Former UBC president Arvind Gupta breaks silence about mysterious resignation
One of Canada’s largest post-secondary institutions, UBC has seen four separate investigations in the past six months alone, including such serious matters as sexual assaults on campus.
This week, another controversy that had been simmering for months boiled over when the school’s gaffe-prone administration made public certain documents it wanted kept secret.
The “private” material formed part of a larger package shared by UBC on Wednesday in response to freedom-of-information requests; these related to the sudden departure of Arvind Gupta, the university’s short-lived president.
Gupta resigned his position last summer, after just 13 months on the job. He quit without offering any explanation to the public, UBC faculty members or the school’s 60,000 students. Alarm bells rang: As an academic institution, UBC is supposed to cherish transparency.
Into the information vacuum rushed speculation. One UBC professor suggested that Gupta, a soft-spoken computer scientist, had lost a “masculinity contest” to certain members of the school’s board of governors. Board chairman John Montalbano, a Vancouver-based businessman, took umbrage. He called out the professor; this led to another kerfuffle. And, eventually, to Montalbano’s own resignation as UBC chairman.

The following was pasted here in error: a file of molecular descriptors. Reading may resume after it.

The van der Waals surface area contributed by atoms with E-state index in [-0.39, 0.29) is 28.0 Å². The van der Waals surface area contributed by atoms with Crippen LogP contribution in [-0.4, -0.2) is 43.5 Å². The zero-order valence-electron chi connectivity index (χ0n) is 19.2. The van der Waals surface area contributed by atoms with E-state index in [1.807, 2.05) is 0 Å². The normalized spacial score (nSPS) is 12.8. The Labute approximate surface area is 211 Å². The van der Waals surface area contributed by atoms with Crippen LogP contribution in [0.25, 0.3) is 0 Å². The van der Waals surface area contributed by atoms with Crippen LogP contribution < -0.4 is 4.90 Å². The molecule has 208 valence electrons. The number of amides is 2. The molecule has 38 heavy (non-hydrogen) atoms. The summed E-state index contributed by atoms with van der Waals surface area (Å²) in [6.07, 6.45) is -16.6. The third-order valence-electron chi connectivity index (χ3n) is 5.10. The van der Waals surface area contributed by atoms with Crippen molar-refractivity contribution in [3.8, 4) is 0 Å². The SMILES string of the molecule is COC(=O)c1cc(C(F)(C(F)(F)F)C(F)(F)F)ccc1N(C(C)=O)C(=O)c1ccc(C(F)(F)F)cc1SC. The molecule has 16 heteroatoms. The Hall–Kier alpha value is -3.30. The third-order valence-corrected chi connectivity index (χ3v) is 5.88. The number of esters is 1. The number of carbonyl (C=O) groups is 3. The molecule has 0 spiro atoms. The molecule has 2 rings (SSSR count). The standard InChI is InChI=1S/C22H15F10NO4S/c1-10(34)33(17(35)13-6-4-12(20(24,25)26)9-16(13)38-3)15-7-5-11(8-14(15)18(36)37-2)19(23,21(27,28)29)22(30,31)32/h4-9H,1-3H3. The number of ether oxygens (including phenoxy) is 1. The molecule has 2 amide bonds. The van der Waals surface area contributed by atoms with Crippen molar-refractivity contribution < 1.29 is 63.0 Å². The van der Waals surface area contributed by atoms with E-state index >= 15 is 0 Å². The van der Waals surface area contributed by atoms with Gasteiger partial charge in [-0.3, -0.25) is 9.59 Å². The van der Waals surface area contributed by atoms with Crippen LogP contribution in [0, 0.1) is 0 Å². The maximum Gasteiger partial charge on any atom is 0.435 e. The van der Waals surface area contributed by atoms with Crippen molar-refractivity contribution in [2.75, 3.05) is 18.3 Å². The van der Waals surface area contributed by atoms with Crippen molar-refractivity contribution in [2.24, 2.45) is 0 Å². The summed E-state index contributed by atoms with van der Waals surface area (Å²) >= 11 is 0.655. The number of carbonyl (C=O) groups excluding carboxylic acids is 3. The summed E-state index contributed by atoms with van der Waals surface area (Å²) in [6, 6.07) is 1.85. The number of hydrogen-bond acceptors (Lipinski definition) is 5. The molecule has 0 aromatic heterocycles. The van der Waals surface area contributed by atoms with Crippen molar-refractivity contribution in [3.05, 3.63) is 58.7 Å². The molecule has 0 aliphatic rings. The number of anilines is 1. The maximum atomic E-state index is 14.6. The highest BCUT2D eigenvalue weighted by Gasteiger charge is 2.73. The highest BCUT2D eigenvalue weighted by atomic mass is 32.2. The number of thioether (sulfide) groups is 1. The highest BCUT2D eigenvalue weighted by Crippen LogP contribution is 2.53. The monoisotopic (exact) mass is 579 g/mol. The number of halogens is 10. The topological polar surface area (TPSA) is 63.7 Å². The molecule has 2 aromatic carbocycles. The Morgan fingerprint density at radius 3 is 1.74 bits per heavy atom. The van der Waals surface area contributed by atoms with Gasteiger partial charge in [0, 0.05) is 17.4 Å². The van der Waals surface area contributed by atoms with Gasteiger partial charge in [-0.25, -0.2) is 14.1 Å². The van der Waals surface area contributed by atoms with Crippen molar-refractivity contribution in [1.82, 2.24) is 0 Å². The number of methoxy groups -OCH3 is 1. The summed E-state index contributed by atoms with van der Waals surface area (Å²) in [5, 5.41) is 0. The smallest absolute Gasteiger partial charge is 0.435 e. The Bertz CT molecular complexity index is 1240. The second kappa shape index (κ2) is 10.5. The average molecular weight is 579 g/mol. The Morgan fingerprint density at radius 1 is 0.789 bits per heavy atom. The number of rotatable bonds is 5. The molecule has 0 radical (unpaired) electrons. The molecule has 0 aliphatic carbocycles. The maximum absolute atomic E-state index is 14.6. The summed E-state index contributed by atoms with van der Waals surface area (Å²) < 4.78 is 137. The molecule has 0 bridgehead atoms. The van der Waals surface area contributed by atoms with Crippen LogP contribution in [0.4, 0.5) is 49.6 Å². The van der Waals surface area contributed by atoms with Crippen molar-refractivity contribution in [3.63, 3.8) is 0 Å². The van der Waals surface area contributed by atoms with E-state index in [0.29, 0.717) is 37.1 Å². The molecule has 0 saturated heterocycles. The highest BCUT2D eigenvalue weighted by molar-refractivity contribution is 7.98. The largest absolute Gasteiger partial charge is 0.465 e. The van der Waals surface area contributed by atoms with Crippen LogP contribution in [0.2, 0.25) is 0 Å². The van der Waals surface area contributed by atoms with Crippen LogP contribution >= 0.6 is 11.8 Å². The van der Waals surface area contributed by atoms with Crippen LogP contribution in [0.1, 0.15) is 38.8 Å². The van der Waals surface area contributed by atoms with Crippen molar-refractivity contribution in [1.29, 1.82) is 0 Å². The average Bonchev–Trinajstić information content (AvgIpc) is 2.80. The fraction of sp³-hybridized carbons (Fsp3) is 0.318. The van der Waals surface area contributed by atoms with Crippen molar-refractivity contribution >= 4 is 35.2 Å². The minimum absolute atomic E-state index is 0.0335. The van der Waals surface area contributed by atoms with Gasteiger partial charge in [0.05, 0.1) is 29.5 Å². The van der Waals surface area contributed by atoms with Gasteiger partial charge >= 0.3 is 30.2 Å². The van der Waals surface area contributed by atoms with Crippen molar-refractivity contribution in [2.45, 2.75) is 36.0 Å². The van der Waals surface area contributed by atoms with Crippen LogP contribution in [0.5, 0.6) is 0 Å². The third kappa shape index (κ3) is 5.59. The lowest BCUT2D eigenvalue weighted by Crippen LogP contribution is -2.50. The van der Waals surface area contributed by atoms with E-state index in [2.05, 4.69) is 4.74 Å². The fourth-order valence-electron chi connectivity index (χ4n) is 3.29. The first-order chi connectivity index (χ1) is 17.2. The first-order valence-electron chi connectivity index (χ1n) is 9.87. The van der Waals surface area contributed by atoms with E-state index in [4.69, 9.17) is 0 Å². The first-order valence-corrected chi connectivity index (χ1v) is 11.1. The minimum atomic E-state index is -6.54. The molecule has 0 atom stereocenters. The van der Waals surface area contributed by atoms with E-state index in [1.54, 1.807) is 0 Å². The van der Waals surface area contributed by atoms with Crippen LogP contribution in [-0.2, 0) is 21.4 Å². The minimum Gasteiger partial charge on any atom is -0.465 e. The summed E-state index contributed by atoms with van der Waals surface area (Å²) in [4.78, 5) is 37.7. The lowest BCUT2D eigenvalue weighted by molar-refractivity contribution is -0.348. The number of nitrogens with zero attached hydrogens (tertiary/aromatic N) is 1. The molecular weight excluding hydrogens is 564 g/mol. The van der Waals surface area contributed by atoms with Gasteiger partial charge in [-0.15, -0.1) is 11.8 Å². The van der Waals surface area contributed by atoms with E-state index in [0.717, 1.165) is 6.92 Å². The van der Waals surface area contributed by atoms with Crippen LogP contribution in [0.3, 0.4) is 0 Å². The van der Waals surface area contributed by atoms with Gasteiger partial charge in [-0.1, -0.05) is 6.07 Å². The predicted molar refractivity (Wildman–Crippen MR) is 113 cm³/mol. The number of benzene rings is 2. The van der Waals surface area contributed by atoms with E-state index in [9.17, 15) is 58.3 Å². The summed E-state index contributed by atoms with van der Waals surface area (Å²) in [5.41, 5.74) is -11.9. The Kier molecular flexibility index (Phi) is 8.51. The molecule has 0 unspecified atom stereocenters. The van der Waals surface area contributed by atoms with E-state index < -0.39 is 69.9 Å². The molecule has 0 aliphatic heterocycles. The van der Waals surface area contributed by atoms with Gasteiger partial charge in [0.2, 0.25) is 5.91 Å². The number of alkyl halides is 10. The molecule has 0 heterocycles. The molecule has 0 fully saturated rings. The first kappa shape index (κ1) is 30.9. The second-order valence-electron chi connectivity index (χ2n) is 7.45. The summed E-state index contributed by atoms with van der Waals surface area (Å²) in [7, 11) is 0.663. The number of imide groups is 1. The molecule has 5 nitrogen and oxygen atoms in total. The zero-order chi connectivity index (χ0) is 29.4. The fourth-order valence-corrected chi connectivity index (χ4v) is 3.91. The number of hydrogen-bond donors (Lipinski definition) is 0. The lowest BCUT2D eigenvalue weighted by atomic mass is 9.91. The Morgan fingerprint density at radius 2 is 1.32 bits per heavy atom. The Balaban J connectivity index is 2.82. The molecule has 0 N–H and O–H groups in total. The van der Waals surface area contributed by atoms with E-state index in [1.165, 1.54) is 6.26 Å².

Through all of that, Gupta maintained his silence. Until UBC’s botched document release this week.
Inserted into 861 pages of documents were copies of private emails between Gupta and Montalbano. The emails helped explain why Gupta quit as UBC president, a prestigious position that paid him well over $400,000 annually.
There were other emails, similar in tone and content, also meant to be redacted. Montalbano called for “a course correction.” That didn’t happen. For whatever reason, Gupta could satisfy neither his board chairman nor what he would eventually describe as a mysterious, ad hoc executive board committee, formed without his knowledge.
In July, he says, he learned that “meetings were held without me being notified … I raised the issue with the board secretary, asking if this was proper governance. I asked, ‘Has this happened before?’ I was not getting any clear answers.”
The purpose was to get rid of him, Gupta suggested in an interview Friday. “This group had only one intention,” he told the National Post. “They decided they didn’t want me.”
Montalbano could not be reached for comment Friday.